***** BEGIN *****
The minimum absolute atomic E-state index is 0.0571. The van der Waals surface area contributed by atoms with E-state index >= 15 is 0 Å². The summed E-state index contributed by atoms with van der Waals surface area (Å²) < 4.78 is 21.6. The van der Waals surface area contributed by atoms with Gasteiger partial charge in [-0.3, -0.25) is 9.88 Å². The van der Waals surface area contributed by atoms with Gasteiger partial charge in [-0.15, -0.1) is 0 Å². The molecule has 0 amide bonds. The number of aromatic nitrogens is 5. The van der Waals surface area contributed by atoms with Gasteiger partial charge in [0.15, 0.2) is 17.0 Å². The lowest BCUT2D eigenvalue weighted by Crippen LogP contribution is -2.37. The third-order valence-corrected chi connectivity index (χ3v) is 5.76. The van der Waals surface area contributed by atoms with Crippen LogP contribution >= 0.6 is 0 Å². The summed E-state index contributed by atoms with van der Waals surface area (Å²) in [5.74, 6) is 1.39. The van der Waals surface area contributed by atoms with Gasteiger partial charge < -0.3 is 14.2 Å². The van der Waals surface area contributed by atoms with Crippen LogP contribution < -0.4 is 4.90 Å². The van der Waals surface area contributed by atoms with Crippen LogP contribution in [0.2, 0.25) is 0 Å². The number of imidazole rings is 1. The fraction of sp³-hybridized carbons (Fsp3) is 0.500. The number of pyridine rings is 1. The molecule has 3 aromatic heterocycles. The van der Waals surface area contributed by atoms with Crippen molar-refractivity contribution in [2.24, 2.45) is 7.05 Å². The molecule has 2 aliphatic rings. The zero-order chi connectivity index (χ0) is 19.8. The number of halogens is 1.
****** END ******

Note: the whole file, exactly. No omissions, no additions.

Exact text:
The minimum absolute atomic E-state index is 0.0571. The van der Waals surface area contributed by atoms with E-state index >= 15 is 0 Å². The summed E-state index contributed by atoms with van der Waals surface area (Å²) < 4.78 is 21.6. The van der Waals surface area contributed by atoms with Gasteiger partial charge in [-0.3, -0.25) is 9.88 Å². The van der Waals surface area contributed by atoms with Gasteiger partial charge in [-0.15, -0.1) is 0 Å². The molecule has 0 amide bonds. The number of aromatic nitrogens is 5. The van der Waals surface area contributed by atoms with Gasteiger partial charge in [0.15, 0.2) is 17.0 Å². The lowest BCUT2D eigenvalue weighted by Crippen LogP contribution is -2.37. The third-order valence-corrected chi connectivity index (χ3v) is 5.76. The van der Waals surface area contributed by atoms with Crippen LogP contribution >= 0.6 is 0 Å². The summed E-state index contributed by atoms with van der Waals surface area (Å²) in [5.74, 6) is 1.39. The van der Waals surface area contributed by atoms with Gasteiger partial charge < -0.3 is 14.2 Å². The van der Waals surface area contributed by atoms with Crippen LogP contribution < -0.4 is 4.90 Å². The van der Waals surface area contributed by atoms with Crippen LogP contribution in [0.2, 0.25) is 0 Å². The number of imidazole rings is 1. The fraction of sp³-hybridized carbons (Fsp3) is 0.500. The number of pyridine rings is 1. The molecule has 3 aromatic heterocycles. The van der Waals surface area contributed by atoms with Crippen molar-refractivity contribution in [2.24, 2.45) is 7.05 Å². The molecule has 2 aliphatic rings. The zero-order chi connectivity index (χ0) is 19.8. The number of halogens is 1.